HDD-related problem



I’ve got a teeny tiny problem with my hard drive (the old one, ST340810A - Seagate U6 40GB) - the transfer rates while I’m reading something from it, are just horrible. It’s a system drive, what results in XP loading up about ten minutes…
Made a test in HDTach - take a look :

Also, I’ve read the S.M.A.R.T. diagnostics of the drive in SpeedFan:

It seems to me that these two values “Raw Read Error Rate” and “Seek Error Rate” are way off the table…is it the cause of the really BAD transfers? And will getting a new HDD fix the trouble?


U6, wow.

The transfer rate itself shouldn’t be causing the system to spend 10 minutes to boot alone. It’s reading lots of small files and big files so it could be anywhere between 20-50MB/s and 1-10MB/s or even lower. Maybe something else.


Is the drive defragged? That may be worth a try.


Ten minutes of booting time is too long even for a very seriously fragmented HDD.


Is DMA on? Although even that shouldn’t cause it to take that long.

Check to see what is being started at boot time. I use Spybot & disable apps I don’t need.


The burst rate was 43.9MB/s.


Try the program hddlife to see if it reads the smart-info the same way.

Anyway, I suspect the worst: I think your drive has reached the end of its lifespan.


Okay. That’s decided, I’m getting a new one, 80GB. But the question is - which one?
I’ve narrowed the competition to two drives :

[li]Maxtor DiamondMax +9 6Y080P0
[/li][li]WD Caviar SE WD800JB
Personally, I’d prefer the WD one…my father has their old model WDC AC24300L (4GB, lol), which works perfectly 'till now.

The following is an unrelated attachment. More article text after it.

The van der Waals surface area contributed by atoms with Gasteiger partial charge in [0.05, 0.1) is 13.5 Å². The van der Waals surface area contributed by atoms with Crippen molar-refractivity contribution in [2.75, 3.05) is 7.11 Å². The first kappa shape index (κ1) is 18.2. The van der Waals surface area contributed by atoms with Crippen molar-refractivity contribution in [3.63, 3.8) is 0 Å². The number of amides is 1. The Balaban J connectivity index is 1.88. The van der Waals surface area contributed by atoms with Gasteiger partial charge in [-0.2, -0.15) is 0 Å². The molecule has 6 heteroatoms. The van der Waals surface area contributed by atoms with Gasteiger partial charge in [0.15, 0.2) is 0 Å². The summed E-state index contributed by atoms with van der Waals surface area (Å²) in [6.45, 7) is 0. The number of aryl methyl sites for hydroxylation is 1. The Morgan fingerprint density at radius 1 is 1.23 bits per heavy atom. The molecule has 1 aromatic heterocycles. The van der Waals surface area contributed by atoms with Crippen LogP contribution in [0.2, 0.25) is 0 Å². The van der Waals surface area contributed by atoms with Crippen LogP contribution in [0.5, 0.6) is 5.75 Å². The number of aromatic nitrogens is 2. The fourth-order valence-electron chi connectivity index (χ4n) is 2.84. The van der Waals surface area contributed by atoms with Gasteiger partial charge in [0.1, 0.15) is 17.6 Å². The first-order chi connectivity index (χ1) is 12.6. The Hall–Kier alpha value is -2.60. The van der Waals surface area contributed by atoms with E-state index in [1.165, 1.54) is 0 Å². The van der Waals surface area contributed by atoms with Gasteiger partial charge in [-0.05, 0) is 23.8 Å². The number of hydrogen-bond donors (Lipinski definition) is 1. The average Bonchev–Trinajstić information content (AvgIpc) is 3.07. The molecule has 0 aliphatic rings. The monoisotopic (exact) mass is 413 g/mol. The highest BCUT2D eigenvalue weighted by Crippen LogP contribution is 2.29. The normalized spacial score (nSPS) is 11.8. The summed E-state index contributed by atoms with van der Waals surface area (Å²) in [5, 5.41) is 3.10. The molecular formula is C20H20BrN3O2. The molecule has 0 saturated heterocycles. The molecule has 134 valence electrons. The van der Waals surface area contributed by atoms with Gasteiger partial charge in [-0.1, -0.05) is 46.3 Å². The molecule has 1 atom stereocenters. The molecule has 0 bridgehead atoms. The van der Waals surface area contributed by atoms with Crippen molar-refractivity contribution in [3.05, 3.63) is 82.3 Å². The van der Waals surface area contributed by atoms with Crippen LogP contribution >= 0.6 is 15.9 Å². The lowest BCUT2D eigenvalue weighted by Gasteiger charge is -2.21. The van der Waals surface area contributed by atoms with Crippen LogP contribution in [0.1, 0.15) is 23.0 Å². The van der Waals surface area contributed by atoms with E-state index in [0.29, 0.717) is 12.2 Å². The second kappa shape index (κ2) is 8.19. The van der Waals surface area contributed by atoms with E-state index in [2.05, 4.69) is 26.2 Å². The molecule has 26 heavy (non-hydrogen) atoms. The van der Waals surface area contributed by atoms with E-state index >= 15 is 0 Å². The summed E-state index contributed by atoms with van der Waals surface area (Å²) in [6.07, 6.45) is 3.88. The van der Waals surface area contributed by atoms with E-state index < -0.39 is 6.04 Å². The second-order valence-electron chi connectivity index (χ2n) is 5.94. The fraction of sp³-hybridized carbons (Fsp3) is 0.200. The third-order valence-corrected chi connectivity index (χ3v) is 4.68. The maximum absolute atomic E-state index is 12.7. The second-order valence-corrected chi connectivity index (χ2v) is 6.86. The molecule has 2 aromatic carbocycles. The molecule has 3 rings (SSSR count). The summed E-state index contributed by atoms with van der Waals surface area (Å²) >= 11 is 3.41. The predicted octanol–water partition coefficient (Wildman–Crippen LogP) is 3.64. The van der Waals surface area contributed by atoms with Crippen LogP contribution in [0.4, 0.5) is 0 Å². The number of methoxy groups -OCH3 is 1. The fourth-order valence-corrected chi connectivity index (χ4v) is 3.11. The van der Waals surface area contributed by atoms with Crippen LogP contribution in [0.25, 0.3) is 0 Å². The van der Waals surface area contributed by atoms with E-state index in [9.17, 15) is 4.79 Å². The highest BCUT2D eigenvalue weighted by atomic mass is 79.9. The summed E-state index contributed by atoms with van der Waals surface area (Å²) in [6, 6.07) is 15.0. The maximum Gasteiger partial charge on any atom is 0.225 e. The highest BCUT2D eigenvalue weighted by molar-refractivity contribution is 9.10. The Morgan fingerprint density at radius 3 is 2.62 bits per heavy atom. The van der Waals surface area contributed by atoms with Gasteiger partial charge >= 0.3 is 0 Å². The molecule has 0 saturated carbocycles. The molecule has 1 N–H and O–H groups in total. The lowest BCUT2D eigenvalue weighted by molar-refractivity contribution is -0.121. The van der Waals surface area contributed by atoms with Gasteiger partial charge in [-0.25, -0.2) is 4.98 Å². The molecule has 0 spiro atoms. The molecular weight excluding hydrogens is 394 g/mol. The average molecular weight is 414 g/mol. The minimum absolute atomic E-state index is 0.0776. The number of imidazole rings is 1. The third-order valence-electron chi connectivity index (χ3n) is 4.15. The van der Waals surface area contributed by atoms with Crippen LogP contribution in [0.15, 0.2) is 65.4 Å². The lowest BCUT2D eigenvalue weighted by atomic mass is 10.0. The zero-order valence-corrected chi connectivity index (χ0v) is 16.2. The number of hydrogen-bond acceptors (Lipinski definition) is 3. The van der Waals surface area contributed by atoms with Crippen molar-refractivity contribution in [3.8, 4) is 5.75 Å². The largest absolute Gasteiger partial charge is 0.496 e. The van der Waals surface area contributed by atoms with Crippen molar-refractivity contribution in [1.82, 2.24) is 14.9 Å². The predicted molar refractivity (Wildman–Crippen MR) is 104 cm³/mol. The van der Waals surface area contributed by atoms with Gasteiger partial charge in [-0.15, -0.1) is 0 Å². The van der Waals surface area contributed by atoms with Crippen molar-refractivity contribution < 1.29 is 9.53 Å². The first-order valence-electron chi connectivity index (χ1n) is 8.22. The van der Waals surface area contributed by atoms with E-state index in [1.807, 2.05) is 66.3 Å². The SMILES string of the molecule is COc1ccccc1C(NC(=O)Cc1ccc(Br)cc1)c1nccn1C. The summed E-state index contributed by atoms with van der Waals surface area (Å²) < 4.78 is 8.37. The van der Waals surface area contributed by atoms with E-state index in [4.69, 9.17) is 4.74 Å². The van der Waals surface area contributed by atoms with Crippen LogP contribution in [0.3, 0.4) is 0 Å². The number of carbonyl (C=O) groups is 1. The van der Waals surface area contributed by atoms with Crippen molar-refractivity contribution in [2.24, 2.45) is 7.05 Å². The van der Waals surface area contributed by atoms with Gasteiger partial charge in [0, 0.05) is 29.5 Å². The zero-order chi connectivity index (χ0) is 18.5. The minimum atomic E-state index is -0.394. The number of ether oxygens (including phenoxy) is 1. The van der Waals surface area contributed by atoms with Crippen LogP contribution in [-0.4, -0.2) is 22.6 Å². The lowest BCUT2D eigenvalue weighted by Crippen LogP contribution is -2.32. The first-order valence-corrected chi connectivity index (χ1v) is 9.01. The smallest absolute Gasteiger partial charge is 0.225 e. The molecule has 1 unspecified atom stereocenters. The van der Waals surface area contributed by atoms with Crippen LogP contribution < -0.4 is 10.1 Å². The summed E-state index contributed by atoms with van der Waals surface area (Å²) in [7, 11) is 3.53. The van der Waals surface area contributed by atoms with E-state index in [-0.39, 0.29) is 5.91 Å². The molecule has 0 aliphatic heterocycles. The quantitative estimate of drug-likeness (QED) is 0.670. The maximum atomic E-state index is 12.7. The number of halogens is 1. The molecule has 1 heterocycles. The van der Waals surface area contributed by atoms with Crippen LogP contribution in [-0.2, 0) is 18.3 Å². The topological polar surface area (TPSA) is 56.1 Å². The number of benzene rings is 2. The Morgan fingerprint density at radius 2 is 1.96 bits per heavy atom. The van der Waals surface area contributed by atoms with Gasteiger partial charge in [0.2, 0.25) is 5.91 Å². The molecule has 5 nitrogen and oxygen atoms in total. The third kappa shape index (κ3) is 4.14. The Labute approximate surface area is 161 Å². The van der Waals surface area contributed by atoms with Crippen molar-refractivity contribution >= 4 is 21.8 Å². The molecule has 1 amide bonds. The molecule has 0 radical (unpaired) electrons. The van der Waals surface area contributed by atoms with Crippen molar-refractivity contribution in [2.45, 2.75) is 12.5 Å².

If anything else is worth a shot - IBM, Samsung (I doubt it) or Seagate (I doubt if I’m going to get ANYTHING from this company EVER again), please write.

Thanks for all the support, it’s very appreciated.


I always go with the longest warranty. Seagate is the only one that offer a 5 year warranty on its hard drives, the others offer “only” 3 years. So Seagate is definetely worth considering.

As for the WD, I have a WD800JB and I am very happy with it. It’s fast, quiet and still performes very well (it’s already a year old). The only problem I have with this drive is that it’s always full. :wink:

One final thing: always use a hard disk cooler.


Got Maxtor drives in two PCs. They seem very good to me.


Get native SATA II HDDs of the latest generation from Samsung or Seagate or Maxtor or Hitachi or Western Digital. Among them, Hitachi has the fastest access times and Samsung is best for noise and heat. Seagate’s 5-year warranty is good and perhaps better than anything yet but it doesn’t have much difference from 3-year warranty some others have. You’ll have to pay a lot to get any warranty service in 2009 or 2010 for the Seagate IDE HDD you buy today, far more than perhaps a 1TB new drive you will be able to buy by then. SATA II has some features previously available only on SCSI but costs more like conventional IDE/PATA. 200GB SATA II HDDs seem to cost just a little more than 80GB PATA HDDs, but you don’t really seem to care about capacity (in that case, why not consider 2.5-inch form factor 5,400-RPM HDDs of up to 100GB, still cheap enough, and very light, small, silent, uses hardly any power.)